Many New Zealanders feeling the pinch of fuel prices will recall the Government's response to oil scares in the late 1970s. For those too young to remember, the Q&A below provides the details - and asks if it could happen again
The gallery to the right shows correspondence from the time, including letters to and from Prime Minister Rob Muldoon
What caused it?
The second oil crisis in 1979 occurred following the revolution in Iran. Widespread panic and speculation ensued.
By 1980, oil production in Iran and Iraq had noticeably declined. Over-production by Opec countries led to a decline in oil prices during the mid 1980s.
What was it?
Carless days were introduced on July 30, 1979 in a plan to stabilise a struggling economy.
Anyone who owned a petrol-powered vehicle less than 4,400lbs - excluding motorcycles - had to designate one day of the week on which they would not operate the vehicle.
Other restrictions included the reduction of the open-road speed limit from 100 km/h to 80 km/h and limits on the operating hours of garages and service stations.
Vehicles displayed coloured stickers on the windscreens that indicated which day of week the vehicle was not to be operated.
Did it apply to everyone?
Exemption stickers were issued to those who had urgent business that might require use of a vehicle on any day of the week.
With an exemption you still had a carless day and were supposed to use the vehicle for the specified business purpose only.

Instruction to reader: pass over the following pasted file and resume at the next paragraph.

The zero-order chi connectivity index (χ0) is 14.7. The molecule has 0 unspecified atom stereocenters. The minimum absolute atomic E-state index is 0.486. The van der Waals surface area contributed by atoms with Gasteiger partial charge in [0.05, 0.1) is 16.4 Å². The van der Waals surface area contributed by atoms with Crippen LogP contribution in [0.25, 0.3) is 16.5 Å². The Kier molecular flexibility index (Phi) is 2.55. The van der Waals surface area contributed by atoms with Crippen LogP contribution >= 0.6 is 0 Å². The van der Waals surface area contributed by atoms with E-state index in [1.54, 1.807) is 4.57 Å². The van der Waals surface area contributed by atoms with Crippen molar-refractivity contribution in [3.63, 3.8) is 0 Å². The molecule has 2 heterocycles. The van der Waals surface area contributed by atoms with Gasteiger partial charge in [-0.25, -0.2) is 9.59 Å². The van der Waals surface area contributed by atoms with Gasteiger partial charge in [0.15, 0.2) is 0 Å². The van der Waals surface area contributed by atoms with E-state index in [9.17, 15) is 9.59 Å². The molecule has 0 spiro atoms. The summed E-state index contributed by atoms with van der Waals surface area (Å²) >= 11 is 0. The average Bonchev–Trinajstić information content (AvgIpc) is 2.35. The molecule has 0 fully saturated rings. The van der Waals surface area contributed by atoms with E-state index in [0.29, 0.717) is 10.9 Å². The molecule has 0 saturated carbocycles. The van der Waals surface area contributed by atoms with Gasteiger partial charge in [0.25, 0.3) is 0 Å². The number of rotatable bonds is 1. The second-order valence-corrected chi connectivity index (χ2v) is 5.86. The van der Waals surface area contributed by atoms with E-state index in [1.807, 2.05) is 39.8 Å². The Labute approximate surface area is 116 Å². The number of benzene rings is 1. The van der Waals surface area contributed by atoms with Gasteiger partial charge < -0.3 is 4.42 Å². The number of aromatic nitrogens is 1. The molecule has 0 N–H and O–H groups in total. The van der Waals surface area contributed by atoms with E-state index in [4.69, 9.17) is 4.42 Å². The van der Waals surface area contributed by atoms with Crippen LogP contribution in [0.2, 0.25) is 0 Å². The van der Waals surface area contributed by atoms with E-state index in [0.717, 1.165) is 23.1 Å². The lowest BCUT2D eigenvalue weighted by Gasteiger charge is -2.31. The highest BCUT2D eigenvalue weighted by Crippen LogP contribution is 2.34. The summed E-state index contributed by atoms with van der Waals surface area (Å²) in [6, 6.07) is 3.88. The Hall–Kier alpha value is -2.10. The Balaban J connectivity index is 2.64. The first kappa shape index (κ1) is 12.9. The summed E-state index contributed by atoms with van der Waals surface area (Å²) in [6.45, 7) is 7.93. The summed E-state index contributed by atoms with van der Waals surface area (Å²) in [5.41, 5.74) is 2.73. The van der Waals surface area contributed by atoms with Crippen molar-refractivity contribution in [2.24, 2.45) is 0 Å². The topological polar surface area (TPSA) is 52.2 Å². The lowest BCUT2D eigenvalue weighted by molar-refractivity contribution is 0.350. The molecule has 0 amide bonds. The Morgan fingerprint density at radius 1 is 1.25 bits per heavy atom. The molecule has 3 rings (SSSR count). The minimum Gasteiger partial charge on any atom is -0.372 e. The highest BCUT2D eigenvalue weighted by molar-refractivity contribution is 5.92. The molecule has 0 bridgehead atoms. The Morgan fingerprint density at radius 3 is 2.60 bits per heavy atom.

Fines were given to those who didn't observe their designated carless day: Thursday being the most common. There was an immediate problem though as two car households had an obvious advantage when they could choose to continue driving seven days a week.
Those who lived in the country were exempt as it was presumed there was no public transport available for them.
How long did it last?
The initiative folded after 12 months amid reports of black market exemption stickers and imitations, leaving the scheme in a shambles.
Could it happen again?
Current oil prices reflect an imbalance between supply and demand, with no short-term prospect of a relief.
Higher demand from developing countries and oil producers are off-setting the lower demand of wealthy countries.
Car-free days may be a more likely option as fuel prices lead people to look for cheaper alternatives.
Is anyone asking for carless days now?
The informal World Car Free Days Consortium was formed in 1995 to promote car-free days.
Initiatives were already established in parts of Iceland, The United Kingdom and France.
In 2000, the European Commission established a Europe-wide initiative called 'In town, without my car'. The main idea behind the campaign was to encourage people to use alternative forms of transport for a day and raise awareness of what is at stake in terms of long term mobility and the risks connected with pollution.
By 2004, more than 40 countries were participating in the event.
What about in NZ?
A 2005 consultant's report for the Economic Development Ministry looked at an oil crunch and how the country could cope.
Current measures, such as cutting discretionary trips, combined with mandatory speed limit reductions, could provide consumption savings of 7 per cent.
Compulsory restrictions on car use - such as the return to carless days - could provide another 4 per cent to 5 per cent.
- NZ HERALD STAFF